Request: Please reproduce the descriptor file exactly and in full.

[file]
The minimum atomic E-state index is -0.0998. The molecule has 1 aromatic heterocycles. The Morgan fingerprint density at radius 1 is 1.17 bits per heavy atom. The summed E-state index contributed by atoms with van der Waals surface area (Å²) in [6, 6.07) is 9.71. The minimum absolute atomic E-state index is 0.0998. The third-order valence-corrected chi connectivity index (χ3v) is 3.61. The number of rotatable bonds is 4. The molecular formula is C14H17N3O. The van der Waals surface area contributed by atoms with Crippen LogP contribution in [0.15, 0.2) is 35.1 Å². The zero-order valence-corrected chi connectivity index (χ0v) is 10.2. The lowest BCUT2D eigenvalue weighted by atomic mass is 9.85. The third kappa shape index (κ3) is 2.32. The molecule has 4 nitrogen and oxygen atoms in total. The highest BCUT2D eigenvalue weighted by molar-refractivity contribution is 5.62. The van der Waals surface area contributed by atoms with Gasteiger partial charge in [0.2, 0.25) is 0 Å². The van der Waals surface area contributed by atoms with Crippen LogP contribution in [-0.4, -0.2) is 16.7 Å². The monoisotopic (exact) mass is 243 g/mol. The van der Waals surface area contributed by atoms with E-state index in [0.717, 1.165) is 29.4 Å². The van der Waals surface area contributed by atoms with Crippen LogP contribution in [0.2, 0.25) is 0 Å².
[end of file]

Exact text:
The minimum atomic E-state index is -0.0998. The molecule has 1 aromatic heterocycles. The Morgan fingerprint density at radius 1 is 1.17 bits per heavy atom. The summed E-state index contributed by atoms with van der Waals surface area (Å²) in [6, 6.07) is 9.71. The minimum absolute atomic E-state index is 0.0998. The third-order valence-corrected chi connectivity index (χ3v) is 3.61. The number of rotatable bonds is 4. The molecular formula is C14H17N3O. The van der Waals surface area contributed by atoms with Crippen LogP contribution in [0.15, 0.2) is 35.1 Å². The zero-order valence-corrected chi connectivity index (χ0v) is 10.2. The lowest BCUT2D eigenvalue weighted by atomic mass is 9.85. The third kappa shape index (κ3) is 2.32. The molecule has 4 nitrogen and oxygen atoms in total. The highest BCUT2D eigenvalue weighted by molar-refractivity contribution is 5.62. The van der Waals surface area contributed by atoms with Gasteiger partial charge in [0.2, 0.25) is 0 Å². The van der Waals surface area contributed by atoms with Crippen LogP contribution in [-0.4, -0.2) is 16.7 Å². The monoisotopic (exact) mass is 243 g/mol. The van der Waals surface area contributed by atoms with E-state index in [0.717, 1.165) is 29.4 Å². The van der Waals surface area contributed by atoms with Crippen LogP contribution in [0.2, 0.25) is 0 Å².